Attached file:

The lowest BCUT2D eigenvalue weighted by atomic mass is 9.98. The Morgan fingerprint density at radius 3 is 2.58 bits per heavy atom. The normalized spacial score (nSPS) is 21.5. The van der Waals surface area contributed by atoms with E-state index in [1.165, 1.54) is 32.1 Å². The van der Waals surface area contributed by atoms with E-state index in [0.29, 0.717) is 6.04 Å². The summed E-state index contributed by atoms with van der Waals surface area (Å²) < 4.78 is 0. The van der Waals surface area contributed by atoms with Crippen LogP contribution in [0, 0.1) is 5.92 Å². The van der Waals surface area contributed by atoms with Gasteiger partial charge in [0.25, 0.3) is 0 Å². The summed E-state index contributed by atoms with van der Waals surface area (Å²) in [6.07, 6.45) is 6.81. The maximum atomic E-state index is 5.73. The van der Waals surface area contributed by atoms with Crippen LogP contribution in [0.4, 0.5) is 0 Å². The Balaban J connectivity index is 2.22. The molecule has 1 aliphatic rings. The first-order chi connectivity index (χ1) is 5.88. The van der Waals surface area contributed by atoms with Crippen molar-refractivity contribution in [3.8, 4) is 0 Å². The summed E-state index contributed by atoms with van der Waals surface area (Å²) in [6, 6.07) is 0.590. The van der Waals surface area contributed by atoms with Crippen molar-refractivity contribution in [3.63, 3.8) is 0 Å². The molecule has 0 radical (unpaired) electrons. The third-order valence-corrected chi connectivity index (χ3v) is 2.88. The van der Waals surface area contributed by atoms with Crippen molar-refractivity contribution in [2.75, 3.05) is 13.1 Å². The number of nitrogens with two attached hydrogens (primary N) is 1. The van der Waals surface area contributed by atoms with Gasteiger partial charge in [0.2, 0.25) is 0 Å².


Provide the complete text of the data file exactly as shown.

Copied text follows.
The lowest BCUT2D eigenvalue weighted by atomic mass is 9.98. The Morgan fingerprint density at radius 3 is 2.58 bits per heavy atom. The normalized spacial score (nSPS) is 21.5. The van der Waals surface area contributed by atoms with E-state index in [1.165, 1.54) is 32.1 Å². The van der Waals surface area contributed by atoms with E-state index in [0.29, 0.717) is 6.04 Å². The summed E-state index contributed by atoms with van der Waals surface area (Å²) < 4.78 is 0. The van der Waals surface area contributed by atoms with Crippen LogP contribution in [0, 0.1) is 5.92 Å². The van der Waals surface area contributed by atoms with Gasteiger partial charge in [0.25, 0.3) is 0 Å². The summed E-state index contributed by atoms with van der Waals surface area (Å²) in [6.07, 6.45) is 6.81. The maximum atomic E-state index is 5.73. The van der Waals surface area contributed by atoms with Crippen LogP contribution in [0.4, 0.5) is 0 Å². The Balaban J connectivity index is 2.22. The molecule has 1 aliphatic rings. The first-order chi connectivity index (χ1) is 5.88. The van der Waals surface area contributed by atoms with Crippen molar-refractivity contribution in [3.8, 4) is 0 Å². The summed E-state index contributed by atoms with van der Waals surface area (Å²) in [6, 6.07) is 0.590. The van der Waals surface area contributed by atoms with Crippen molar-refractivity contribution in [3.63, 3.8) is 0 Å². The molecule has 0 radical (unpaired) electrons. The third-order valence-corrected chi connectivity index (χ3v) is 2.88. The van der Waals surface area contributed by atoms with Crippen molar-refractivity contribution in [2.75, 3.05) is 13.1 Å². The number of nitrogens with two attached hydrogens (primary N) is 1. The van der Waals surface area contributed by atoms with Gasteiger partial charge in [0.2, 0.25) is 0 Å².